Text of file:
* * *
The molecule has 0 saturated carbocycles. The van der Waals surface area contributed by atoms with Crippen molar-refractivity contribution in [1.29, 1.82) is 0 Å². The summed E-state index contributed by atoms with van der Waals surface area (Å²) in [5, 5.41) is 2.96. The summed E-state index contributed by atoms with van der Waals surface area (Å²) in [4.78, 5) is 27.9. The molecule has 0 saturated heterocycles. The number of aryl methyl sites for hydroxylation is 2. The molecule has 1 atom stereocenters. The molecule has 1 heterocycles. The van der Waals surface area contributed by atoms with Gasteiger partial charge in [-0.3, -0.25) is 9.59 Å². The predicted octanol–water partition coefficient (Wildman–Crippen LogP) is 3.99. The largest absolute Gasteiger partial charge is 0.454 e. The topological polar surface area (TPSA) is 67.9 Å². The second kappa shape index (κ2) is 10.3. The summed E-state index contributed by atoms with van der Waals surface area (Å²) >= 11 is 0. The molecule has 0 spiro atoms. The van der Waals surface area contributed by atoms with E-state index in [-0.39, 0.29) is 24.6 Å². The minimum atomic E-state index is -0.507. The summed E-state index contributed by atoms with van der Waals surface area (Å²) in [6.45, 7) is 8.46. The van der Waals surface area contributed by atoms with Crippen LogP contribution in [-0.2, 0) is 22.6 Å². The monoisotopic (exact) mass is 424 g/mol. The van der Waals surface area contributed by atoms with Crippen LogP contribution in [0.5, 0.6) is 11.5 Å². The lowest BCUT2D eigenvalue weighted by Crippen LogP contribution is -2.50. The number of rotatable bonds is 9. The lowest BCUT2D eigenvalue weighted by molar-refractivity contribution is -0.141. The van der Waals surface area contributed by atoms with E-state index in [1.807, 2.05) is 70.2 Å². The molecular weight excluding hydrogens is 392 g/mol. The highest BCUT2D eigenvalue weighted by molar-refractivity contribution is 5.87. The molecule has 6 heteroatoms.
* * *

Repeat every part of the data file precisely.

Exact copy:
The molecule has 0 saturated carbocycles. The van der Waals surface area contributed by atoms with Crippen molar-refractivity contribution in [1.29, 1.82) is 0 Å². The summed E-state index contributed by atoms with van der Waals surface area (Å²) in [5, 5.41) is 2.96. The summed E-state index contributed by atoms with van der Waals surface area (Å²) in [4.78, 5) is 27.9. The molecule has 0 saturated heterocycles. The number of aryl methyl sites for hydroxylation is 2. The molecule has 1 atom stereocenters. The molecule has 1 heterocycles. The van der Waals surface area contributed by atoms with Gasteiger partial charge in [-0.3, -0.25) is 9.59 Å². The predicted octanol–water partition coefficient (Wildman–Crippen LogP) is 3.99. The largest absolute Gasteiger partial charge is 0.454 e. The topological polar surface area (TPSA) is 67.9 Å². The second kappa shape index (κ2) is 10.3. The summed E-state index contributed by atoms with van der Waals surface area (Å²) >= 11 is 0. The molecule has 0 spiro atoms. The van der Waals surface area contributed by atoms with E-state index in [-0.39, 0.29) is 24.6 Å². The minimum atomic E-state index is -0.507. The summed E-state index contributed by atoms with van der Waals surface area (Å²) in [6.45, 7) is 8.46. The van der Waals surface area contributed by atoms with Crippen LogP contribution in [-0.2, 0) is 22.6 Å². The monoisotopic (exact) mass is 424 g/mol. The van der Waals surface area contributed by atoms with Crippen LogP contribution in [0.5, 0.6) is 11.5 Å². The lowest BCUT2D eigenvalue weighted by Crippen LogP contribution is -2.50. The number of rotatable bonds is 9. The lowest BCUT2D eigenvalue weighted by molar-refractivity contribution is -0.141. The van der Waals surface area contributed by atoms with E-state index in [1.807, 2.05) is 70.2 Å². The molecular weight excluding hydrogens is 392 g/mol. The highest BCUT2D eigenvalue weighted by molar-refractivity contribution is 5.87. The molecule has 6 heteroatoms.